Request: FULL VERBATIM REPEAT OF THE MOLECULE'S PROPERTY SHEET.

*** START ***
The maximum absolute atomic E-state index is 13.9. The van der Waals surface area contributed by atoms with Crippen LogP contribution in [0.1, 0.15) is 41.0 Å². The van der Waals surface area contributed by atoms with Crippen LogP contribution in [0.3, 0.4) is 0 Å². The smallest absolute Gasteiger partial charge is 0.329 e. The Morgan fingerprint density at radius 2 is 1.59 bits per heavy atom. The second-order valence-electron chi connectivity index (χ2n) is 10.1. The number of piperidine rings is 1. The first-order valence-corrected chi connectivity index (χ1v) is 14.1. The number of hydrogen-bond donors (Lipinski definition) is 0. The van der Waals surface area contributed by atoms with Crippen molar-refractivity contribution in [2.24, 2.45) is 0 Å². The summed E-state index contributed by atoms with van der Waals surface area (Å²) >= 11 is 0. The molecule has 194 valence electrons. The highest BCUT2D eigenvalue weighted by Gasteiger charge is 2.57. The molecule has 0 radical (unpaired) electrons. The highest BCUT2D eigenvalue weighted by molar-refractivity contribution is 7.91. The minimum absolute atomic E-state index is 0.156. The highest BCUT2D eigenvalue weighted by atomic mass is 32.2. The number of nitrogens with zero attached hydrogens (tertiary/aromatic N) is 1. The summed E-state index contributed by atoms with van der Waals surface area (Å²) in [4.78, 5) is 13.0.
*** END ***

The maximum absolute atomic E-state index is 13.9. The van der Waals surface area contributed by atoms with Crippen LogP contribution in [0.1, 0.15) is 41.0 Å². The van der Waals surface area contributed by atoms with Crippen LogP contribution in [0.3, 0.4) is 0 Å². The smallest absolute Gasteiger partial charge is 0.329 e. The Morgan fingerprint density at radius 2 is 1.59 bits per heavy atom. The second-order valence-electron chi connectivity index (χ2n) is 10.1. The number of piperidine rings is 1. The first-order valence-corrected chi connectivity index (χ1v) is 14.1. The number of hydrogen-bond donors (Lipinski definition) is 0. The van der Waals surface area contributed by atoms with Crippen molar-refractivity contribution in [2.24, 2.45) is 0 Å². The summed E-state index contributed by atoms with van der Waals surface area (Å²) >= 11 is 0. The molecule has 194 valence electrons. The highest BCUT2D eigenvalue weighted by Gasteiger charge is 2.57. The molecule has 0 radical (unpaired) electrons. The highest BCUT2D eigenvalue weighted by molar-refractivity contribution is 7.91. The minimum absolute atomic E-state index is 0.156. The highest BCUT2D eigenvalue weighted by atomic mass is 32.2. The number of nitrogens with zero attached hydrogens (tertiary/aromatic N) is 1. The summed E-state index contributed by atoms with van der Waals surface area (Å²) in [4.78, 5) is 13.0.